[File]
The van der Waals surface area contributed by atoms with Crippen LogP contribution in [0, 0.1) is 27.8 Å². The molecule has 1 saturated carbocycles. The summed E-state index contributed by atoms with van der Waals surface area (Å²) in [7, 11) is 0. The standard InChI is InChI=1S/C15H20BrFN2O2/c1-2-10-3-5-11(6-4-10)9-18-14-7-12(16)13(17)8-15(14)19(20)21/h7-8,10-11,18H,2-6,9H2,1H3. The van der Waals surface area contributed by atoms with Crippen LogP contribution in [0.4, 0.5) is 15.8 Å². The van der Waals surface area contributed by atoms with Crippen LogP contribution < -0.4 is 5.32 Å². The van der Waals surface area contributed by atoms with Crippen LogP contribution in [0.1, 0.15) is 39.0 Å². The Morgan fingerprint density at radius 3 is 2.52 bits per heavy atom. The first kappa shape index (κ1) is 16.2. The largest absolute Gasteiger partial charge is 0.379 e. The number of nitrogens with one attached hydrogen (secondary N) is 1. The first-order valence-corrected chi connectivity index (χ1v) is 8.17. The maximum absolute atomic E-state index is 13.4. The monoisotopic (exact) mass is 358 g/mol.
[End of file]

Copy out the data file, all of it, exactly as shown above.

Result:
The van der Waals surface area contributed by atoms with Crippen LogP contribution in [0, 0.1) is 27.8 Å². The molecule has 1 saturated carbocycles. The summed E-state index contributed by atoms with van der Waals surface area (Å²) in [7, 11) is 0. The standard InChI is InChI=1S/C15H20BrFN2O2/c1-2-10-3-5-11(6-4-10)9-18-14-7-12(16)13(17)8-15(14)19(20)21/h7-8,10-11,18H,2-6,9H2,1H3. The van der Waals surface area contributed by atoms with Crippen LogP contribution in [0.4, 0.5) is 15.8 Å². The van der Waals surface area contributed by atoms with Crippen LogP contribution < -0.4 is 5.32 Å². The van der Waals surface area contributed by atoms with Crippen LogP contribution in [0.1, 0.15) is 39.0 Å². The Morgan fingerprint density at radius 3 is 2.52 bits per heavy atom. The first kappa shape index (κ1) is 16.2. The largest absolute Gasteiger partial charge is 0.379 e. The number of nitrogens with one attached hydrogen (secondary N) is 1. The first-order valence-corrected chi connectivity index (χ1v) is 8.17. The maximum absolute atomic E-state index is 13.4. The monoisotopic (exact) mass is 358 g/mol.